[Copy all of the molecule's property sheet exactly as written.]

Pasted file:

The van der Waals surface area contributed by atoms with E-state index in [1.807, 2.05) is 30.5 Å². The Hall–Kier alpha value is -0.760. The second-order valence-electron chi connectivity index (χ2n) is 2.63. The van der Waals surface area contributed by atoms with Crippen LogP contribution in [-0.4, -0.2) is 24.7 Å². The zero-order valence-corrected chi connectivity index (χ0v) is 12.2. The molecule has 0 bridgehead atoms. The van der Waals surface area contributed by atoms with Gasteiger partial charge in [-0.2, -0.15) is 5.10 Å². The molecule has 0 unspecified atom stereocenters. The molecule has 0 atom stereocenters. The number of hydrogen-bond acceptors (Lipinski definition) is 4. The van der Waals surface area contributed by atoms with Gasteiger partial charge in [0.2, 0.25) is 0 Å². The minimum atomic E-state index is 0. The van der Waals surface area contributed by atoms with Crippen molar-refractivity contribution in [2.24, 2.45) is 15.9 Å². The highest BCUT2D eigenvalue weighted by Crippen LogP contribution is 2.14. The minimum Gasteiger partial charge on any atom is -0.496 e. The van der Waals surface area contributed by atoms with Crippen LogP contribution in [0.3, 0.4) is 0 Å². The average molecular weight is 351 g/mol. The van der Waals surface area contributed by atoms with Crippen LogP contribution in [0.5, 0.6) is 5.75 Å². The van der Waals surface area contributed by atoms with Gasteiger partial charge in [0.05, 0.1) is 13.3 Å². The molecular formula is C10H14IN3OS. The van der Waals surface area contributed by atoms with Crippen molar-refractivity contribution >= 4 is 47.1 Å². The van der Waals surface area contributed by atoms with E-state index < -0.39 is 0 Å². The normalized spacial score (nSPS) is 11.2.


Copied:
The van der Waals surface area contributed by atoms with E-state index in [1.807, 2.05) is 30.5 Å². The Hall–Kier alpha value is -0.760. The second-order valence-electron chi connectivity index (χ2n) is 2.63. The van der Waals surface area contributed by atoms with Crippen LogP contribution in [-0.4, -0.2) is 24.7 Å². The zero-order valence-corrected chi connectivity index (χ0v) is 12.2. The molecule has 0 bridgehead atoms. The van der Waals surface area contributed by atoms with Gasteiger partial charge in [-0.2, -0.15) is 5.10 Å². The molecule has 0 unspecified atom stereocenters. The molecule has 0 atom stereocenters. The number of hydrogen-bond acceptors (Lipinski definition) is 4. The van der Waals surface area contributed by atoms with Gasteiger partial charge in [0.2, 0.25) is 0 Å². The minimum atomic E-state index is 0. The van der Waals surface area contributed by atoms with Crippen molar-refractivity contribution in [2.24, 2.45) is 15.9 Å². The highest BCUT2D eigenvalue weighted by Crippen LogP contribution is 2.14. The minimum Gasteiger partial charge on any atom is -0.496 e. The van der Waals surface area contributed by atoms with Crippen LogP contribution in [0.3, 0.4) is 0 Å². The average molecular weight is 351 g/mol. The van der Waals surface area contributed by atoms with Crippen LogP contribution in [0.5, 0.6) is 5.75 Å². The van der Waals surface area contributed by atoms with Gasteiger partial charge in [0.05, 0.1) is 13.3 Å². The molecular formula is C10H14IN3OS. The van der Waals surface area contributed by atoms with Crippen molar-refractivity contribution >= 4 is 47.1 Å². The van der Waals surface area contributed by atoms with E-state index < -0.39 is 0 Å². The normalized spacial score (nSPS) is 11.2.